Practicing kicks target all these areas which translate into further benefits.

Improved posture and relaxed spine

Take the example of a roundhouse kick. There is a twisting power generated that involves the obliques, psoas and inner thighs. When practiced correctly, it opens up tight hips, releases tension from the lower back and builds obliques that holds the spine in place. Once the muscles are developed functionally, extra load is removed from the spine which returns it to its natural relaxed S-curves shape.

Reduces tightness in the thighs and calves

Kicks work on engaging the major leg muscles: quadriceps, hamstrings, calves etc. In a front kick, both the hamstrings and quadriceps are engaged and relaxed alternately. As awareness of these muscles increase with repeating the kicks, the muscles become supple and toned.

Strong glutes

The gluteus maximus, the ‘butt muscle’ is the largest muscles in the body that powers lower body movements. A sedentary life at a desk weakens this muscle along with tightening the psoas (see above) that can cause lower back pain.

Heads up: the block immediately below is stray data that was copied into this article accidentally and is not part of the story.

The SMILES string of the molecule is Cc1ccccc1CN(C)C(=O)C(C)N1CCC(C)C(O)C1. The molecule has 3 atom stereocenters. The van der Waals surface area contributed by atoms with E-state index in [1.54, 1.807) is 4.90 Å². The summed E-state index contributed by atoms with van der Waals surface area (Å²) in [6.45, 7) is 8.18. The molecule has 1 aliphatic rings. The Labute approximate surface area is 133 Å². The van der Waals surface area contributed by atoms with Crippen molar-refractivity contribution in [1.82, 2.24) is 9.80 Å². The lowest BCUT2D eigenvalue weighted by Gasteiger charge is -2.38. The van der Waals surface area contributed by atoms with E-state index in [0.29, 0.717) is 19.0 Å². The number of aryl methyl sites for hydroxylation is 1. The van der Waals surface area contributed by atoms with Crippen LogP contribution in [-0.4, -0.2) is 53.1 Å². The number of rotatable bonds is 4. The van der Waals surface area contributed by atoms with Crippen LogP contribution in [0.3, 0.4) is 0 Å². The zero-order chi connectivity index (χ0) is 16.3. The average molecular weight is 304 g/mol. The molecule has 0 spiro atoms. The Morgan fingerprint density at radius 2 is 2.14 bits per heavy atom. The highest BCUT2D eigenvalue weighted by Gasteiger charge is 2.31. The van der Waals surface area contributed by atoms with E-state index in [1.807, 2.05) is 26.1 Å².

With the right kind of training in kicks, these muscles can be re-activated that allows for relaxed walking, running and general comfort. Consistent movement that re-educates these muscles are the safest way to correct imbalances that arise from weak glutes. So show up in training and keep at those kicks.

flyer1

poster-yellowbelt

ANNOUNCEMENT: Yellow Belt Training is on!

To Register, Call 8308252872

What is it?

The yellow belt training is a 12 week certificate course in mixed martial arts, functional fitness and exercise knowledge.

What are the benefits of training?

  • Builds lean muscles, burns out the stubborn fat
  • Improved digestion and increased metabolism
  • Get in touch with your natural instincts
  • A state of physical and mental peace
  • Regulates hormones
  • Closer bonding and more fun as you workout in a group

…and many more than you will ever get from training alone in isolation!

How is the course structured?

Click here to import this calendar  to your device

Each of the 12 weeks in the course has a special focus topic that is repeated in all classes through the week. So make use of the opportunity and drill in the knowledge through practice.

You can join us on any week as this course continues in a cycle. For eg. if you sign up while week #4 is ongoing, you'll go through training week #4 - week #12 and then week#1 - week #3 as the cycle restarts.

Every class includes